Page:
UR Ensoul – The best performing deck on Day 1 at Pro Tour Origins was a Blue Red deck with a heavy artifact theme and Ensoul Artifact. A few different teams came to slightly different versions of the deck but all of them tended to feature the same cards. One of the new Origins cards that featured heavily was Whirler Rogue. I’m sure many people just dismissed this as an excellent limited card and nothing more but it’s shown up here. A 4 mana 2/2 that brings with it two flying thopters is decent, and helps build up a flying airforce but the ability to tap two artifacts to give a creature unblockable is awesome. Wether it’s an Ensouled Darksteel Citadel you’re pushing through or a Rogue with a Ghostfire blade the cards been really good.
Dragons – A few different versions of this archetype have shown themselves throughout Kahns Block standard, and there are three that still see a fair amount of play. Esper dragons, the control deck we saw during Dragons, Mardu which emerged a little later, and most recently Black Red. The decks are pretty similar in the way they work. You have Dragons like Ojutai or Thunderbreak Regent or Stormbreath Dragon, plus Dragons Matter Cards like Silumgar’s Scorn or Draconic Roar or Foul Tongue Renewal, and then a generic list of good cards in the colour combination you’ve chosen. Occasionally even all five colours.
There are plenty of other decks in standard worth taking a look at but I haven’t the time here. Notably Jeskai has seen some play, a Blue Red Sphinx’ Tutelage deck which Michael Majors won a Grand Prix with, Turbo Fog, Mono White Devotion, along with variants of archetypes I’ve already mentioned among the ones to look out for.
While we’ve yet to see loads of Modern play with the new set yet, we’ve had an Open and Worlds so theres a few tid bits to look at. Im not going to go into as much detail as I did with standard, but we’ll have a look. The SCG Open in Charlotte did an excellent job at showing off a few cards from Origins, and some new strategies. Firstly the deck I immediately thought that sounds awesome I really want to play this was Michael Majors’ Grixis Control deck. It looks lime a fairly standard Grixis list until you see the creatures he’s working with. Two Tasigurs, 4 Snapcasters and a full FOUR Jace Vryn’s Progidgy. We knew the card was powerful, even though it was one of the planeswalkers the least hyped going into release. While there is a plethora of cards Jace dies to, you have Kolaghans Command to buy him back. Card seems really sweet here, even if I managed to go 0-1-2 with the deck when I tried it out.
I’d also like to highlight the UW control deck that made top 8, which was fairly non standard. It played a late game package of Emeria the Sky Ruin, along with Sun Titans, Court Hussars, Lone Missionaries and Wall of Omens. This deck looks super fun to play and super boring to play against. You have all these cheap creatures like Missionaries and Wall of Omens to help get you through to late game, and then you get to take over with Sun Titans and Emeria. Slow and durdly, just the way I like my magic.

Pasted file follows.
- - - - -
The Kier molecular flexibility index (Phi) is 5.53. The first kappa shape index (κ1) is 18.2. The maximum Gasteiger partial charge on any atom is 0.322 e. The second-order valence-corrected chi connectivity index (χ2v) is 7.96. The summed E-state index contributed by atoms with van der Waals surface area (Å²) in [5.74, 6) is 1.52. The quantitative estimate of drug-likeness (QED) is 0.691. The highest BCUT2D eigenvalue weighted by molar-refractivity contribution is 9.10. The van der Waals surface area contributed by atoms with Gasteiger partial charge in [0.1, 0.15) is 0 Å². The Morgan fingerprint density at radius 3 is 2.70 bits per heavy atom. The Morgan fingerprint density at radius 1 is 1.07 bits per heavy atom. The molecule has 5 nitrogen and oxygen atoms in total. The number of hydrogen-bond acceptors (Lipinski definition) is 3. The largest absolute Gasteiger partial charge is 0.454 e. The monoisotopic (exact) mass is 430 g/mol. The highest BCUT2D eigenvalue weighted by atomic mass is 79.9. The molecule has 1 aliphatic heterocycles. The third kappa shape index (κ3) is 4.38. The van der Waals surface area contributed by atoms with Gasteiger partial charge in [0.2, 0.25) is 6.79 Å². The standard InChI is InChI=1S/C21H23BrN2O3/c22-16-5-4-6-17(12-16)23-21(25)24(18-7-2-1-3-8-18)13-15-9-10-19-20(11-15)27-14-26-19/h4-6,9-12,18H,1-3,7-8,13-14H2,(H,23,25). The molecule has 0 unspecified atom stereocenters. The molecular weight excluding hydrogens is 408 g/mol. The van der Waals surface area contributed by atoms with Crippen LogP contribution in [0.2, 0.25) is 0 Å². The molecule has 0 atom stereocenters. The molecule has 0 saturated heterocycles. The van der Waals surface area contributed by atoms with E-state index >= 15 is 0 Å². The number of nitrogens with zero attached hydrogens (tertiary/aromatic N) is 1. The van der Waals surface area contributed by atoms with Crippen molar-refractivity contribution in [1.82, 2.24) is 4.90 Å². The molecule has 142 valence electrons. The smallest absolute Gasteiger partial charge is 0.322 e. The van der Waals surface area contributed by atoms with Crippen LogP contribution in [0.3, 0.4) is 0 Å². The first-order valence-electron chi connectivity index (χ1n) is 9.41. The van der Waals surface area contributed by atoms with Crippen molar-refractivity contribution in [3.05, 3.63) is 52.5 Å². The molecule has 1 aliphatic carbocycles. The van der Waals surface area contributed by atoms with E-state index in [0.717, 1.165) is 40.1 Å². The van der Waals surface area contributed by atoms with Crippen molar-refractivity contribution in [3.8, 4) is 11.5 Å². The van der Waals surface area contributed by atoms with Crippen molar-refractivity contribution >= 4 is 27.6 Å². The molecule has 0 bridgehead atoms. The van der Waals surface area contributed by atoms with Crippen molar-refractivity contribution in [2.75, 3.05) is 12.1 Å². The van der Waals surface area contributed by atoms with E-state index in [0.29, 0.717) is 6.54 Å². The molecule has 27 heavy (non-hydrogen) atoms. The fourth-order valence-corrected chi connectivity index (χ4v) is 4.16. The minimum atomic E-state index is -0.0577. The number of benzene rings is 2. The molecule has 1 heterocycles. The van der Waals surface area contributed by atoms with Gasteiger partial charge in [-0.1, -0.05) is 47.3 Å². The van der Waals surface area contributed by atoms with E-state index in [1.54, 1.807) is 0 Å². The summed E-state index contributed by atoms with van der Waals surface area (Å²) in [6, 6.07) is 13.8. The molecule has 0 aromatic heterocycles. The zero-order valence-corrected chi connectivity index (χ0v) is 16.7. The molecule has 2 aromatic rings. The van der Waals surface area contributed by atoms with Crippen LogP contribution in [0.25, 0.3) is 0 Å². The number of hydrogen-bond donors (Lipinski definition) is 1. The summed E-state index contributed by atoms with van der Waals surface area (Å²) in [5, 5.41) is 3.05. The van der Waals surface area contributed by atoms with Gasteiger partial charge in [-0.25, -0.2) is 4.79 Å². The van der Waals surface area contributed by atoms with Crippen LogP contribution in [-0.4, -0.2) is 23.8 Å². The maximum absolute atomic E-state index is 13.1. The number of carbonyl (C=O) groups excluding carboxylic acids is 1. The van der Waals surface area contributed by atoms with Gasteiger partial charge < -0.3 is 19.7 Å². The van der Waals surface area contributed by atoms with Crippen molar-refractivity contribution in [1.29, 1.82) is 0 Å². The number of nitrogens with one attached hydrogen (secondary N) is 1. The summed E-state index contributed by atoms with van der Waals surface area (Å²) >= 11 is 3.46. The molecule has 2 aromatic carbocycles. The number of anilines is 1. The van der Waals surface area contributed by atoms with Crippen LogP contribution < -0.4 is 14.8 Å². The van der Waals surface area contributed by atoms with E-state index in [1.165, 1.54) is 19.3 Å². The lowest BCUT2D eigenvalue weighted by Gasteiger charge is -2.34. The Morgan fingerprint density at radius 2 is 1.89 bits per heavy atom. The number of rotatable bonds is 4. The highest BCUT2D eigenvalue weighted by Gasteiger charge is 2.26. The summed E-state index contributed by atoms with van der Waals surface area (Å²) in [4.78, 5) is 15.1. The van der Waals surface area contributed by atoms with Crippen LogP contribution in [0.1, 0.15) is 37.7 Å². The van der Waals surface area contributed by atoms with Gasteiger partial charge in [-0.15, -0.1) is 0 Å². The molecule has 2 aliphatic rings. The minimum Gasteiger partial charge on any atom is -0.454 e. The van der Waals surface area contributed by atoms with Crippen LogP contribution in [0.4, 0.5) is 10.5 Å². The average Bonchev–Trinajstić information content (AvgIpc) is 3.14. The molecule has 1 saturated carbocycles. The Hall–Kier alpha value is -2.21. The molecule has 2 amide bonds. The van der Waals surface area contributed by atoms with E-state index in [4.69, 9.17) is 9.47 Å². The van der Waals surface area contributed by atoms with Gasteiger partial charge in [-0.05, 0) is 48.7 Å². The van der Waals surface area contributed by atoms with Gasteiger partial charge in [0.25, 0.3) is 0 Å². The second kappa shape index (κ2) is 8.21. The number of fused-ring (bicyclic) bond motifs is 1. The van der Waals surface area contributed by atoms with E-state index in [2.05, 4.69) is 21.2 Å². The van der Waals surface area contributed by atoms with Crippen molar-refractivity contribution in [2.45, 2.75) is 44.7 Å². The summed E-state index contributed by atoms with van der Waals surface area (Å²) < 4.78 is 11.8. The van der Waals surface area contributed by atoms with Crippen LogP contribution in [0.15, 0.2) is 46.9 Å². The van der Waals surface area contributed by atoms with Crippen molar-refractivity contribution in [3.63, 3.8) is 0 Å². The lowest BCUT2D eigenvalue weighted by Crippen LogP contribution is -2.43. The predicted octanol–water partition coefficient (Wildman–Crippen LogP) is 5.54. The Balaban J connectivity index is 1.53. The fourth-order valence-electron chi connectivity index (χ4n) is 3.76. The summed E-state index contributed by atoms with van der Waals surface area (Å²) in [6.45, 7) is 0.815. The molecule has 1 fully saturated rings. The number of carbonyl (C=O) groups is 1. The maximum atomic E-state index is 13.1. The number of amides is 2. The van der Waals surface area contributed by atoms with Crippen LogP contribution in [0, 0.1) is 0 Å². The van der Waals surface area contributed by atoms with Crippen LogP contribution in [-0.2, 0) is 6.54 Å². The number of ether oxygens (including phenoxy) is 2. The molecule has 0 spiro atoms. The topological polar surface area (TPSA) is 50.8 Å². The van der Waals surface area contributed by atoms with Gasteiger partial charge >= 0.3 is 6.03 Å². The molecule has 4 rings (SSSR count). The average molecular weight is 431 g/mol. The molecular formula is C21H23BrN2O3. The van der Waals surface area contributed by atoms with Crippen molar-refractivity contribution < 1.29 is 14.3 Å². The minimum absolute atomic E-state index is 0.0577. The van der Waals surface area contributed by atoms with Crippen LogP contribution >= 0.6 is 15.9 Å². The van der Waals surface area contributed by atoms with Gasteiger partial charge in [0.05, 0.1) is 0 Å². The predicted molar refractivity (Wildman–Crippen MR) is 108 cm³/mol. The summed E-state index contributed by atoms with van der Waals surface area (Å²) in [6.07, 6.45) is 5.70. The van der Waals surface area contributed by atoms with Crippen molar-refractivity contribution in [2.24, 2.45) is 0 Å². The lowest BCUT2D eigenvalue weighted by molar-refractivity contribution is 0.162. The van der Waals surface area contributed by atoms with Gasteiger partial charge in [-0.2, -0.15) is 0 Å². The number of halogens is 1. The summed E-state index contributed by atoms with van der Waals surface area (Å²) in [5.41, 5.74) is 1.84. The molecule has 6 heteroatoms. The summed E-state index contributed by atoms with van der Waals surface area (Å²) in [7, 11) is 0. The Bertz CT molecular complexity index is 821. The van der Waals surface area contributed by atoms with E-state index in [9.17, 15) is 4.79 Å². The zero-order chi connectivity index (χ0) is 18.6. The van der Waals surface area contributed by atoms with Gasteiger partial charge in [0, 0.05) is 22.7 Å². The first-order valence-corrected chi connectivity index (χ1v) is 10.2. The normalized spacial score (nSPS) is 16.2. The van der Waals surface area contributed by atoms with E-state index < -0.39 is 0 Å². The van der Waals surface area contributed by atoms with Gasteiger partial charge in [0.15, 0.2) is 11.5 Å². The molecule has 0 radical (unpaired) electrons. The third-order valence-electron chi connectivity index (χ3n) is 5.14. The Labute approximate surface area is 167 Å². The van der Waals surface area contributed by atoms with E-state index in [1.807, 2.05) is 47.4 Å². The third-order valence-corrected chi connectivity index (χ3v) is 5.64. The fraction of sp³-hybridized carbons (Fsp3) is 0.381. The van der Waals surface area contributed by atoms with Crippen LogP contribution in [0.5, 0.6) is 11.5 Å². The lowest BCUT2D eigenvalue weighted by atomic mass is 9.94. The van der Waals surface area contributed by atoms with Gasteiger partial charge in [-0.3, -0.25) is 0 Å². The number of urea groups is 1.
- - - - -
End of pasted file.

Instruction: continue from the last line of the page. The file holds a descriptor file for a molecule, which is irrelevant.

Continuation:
Another awesome innovation we’ve seen is Ghirapur Aether Grid, firstly in the Lantern control deck Ali Antrazi played in the … Open where he had a top 16 finish. Lantern control is typically a very slow deck that really struggles to kill your opponent in anything close to a timely fashion, and can also randomly lose games to a Noble Hierarch attacking through Ensnaring Bridge. This helps solve both of those problems giving you an extra way to kill your opponent and dealing with any problematic creature threat. It has also popped up recently out of the Affinity sideboard at the World Championship in the hands of Sam Black as a counter to cards like lingering souls. It lets you deal with almost any troublesome creature as long as you have a decent number of artifacts in play. It’s also immune to stony silence which helps a lot against some of the white decks, and gives you some reach or an alternate win condition.
I’ll finish up with a quick meta break down from the Magic World Championships. The tournament is twenty four of the best players from all over the world, and they had to play Modern Masters 2015 draft, Modern, Magic Origins Draft and finally Standard for the swiss followed by a Standard Top 8. Here is the breakdown for what everyone played:
Modern – 6 Affinity, 4 Living End, 3 Boggles, 2 BW Tokens, 1 Abzan, 1 UR Pyromancer, 1 UR Twin, 1 Grixis Twin, 1 Jund, 1 Merfolk, 1 Temur Twin, 1 UW control, 1 RW Burn
Standard – 7 Jeskai, 5 Abzan Control, 5 Esper Dragons, 3 Hangarback Walker, 2 Atarka Red, 1 RG Dragons, 1 White Devotion
You can see there’s a bunch of different decks played, but also where some of the teams settled on some of the same decks. Its worth noting that this style of tournament isn’t a great representation of the overall meta as it stands at the minute, as the nature of this competition changes the way people choose their decks.
And once again that’s it for today, like I said I’ll hopefully be back writing articles much more often so look forward to a Battle for Zendikar flavored spoiler coming soooon.
Thanks for reading as always, Alastair.